Saturday, February 26, 2011
The UN Security Council voted unanimously to impose sanctions against the Libyan authorities, slapping the country with an arms embargo and freezing the assets of its leaders. The Security Council also referred the ongoing violent repression of civilian demonstrators to the International Criminal Court (ICC).
In its Resolution 1970, the Council obligated all United Nations Member States to "freeze without delay all funds, other financial assets and economic resources which are on their territories, which are owned or controlled, directly or indirectly, by the individuals or entities" listed in resolution.
The Council imposed a travel ban on President Muammar Al-Qadhafi and other senior figures in his administration, including some members of his family and other relatives. "All Member States shall immediately take the necessary measures to prevent the direct or indirect supply, sale or transfer to the Libyan Arab Jamahiriya, from or through their territories or by their nationals, or using their flag vessels or aircraft, of arms and related material of all types, including weapons and ammunition," according to the arms embargo clause of the resolution.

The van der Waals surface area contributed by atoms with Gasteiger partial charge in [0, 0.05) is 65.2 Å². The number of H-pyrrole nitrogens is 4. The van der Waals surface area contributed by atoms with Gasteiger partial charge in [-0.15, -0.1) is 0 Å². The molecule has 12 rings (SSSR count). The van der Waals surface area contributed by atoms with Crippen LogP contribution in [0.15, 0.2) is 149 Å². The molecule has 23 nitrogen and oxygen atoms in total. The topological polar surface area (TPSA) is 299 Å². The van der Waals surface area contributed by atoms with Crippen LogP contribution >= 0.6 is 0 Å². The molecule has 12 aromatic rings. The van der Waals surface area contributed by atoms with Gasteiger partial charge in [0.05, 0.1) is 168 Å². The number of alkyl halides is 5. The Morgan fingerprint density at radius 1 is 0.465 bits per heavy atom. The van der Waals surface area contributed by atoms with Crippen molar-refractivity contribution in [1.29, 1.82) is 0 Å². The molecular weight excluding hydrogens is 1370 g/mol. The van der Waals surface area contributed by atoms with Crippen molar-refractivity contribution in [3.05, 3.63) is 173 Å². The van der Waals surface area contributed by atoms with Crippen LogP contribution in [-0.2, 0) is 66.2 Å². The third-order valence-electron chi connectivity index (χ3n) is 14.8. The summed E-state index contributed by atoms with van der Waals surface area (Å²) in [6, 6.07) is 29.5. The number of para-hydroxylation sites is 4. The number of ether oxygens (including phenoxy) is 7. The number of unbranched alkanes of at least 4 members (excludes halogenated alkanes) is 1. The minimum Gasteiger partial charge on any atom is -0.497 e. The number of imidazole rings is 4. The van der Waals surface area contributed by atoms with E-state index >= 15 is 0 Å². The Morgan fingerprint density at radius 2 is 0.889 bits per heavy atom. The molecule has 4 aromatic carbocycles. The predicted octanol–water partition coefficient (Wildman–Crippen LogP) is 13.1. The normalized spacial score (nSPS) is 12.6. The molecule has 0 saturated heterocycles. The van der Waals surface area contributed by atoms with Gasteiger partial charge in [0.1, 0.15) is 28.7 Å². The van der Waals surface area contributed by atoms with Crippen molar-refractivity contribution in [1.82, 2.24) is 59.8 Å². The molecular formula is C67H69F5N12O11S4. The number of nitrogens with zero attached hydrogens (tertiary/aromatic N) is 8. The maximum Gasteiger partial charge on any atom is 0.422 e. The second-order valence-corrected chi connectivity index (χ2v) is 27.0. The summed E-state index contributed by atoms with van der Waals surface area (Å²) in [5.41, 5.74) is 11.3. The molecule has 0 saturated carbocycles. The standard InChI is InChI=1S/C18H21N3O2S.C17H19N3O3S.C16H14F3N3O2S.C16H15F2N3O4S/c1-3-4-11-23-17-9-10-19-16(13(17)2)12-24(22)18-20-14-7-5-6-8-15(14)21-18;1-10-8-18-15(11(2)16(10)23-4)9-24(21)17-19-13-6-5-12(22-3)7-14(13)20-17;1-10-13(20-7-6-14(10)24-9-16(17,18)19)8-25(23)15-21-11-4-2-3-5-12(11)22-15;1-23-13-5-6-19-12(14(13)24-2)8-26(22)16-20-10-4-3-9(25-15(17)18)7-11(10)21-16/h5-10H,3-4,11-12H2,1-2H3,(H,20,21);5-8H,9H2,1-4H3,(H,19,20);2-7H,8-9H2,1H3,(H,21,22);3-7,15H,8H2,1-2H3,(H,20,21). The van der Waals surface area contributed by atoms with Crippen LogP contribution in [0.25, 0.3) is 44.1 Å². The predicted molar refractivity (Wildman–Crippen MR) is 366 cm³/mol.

The Council directed the Libyan authorities to cooperate fully with the ICC in its investigations of the situation in Libya since February 15, 2011, while recognizing that the country is not party to the Rome Statute that created the Court.
In remarks to the Security Council soon after the resolution was adopted, Secretary-General Ban Ki-moon welcomed the move, saying that while the measure cannot, by itself, end the violence and the repression, it is a clear expression of the will of a united community of nations. "The actions taken by the regime in Libya are clear cut violations of all norms governing international behaviour and serious transgressions of international human rights and humanitarian law," said Mr. Ban.
"It is of great importance that the Council in response has reached the consensus and is determined to uphold its responsibilities for the maintenance of international peace and security," he said. "The text sends a strong message that gross violations of basic human rights will not be tolerated, and that those responsible for grave crimes will be held accountable."
(Excerpts from a UN Press Release)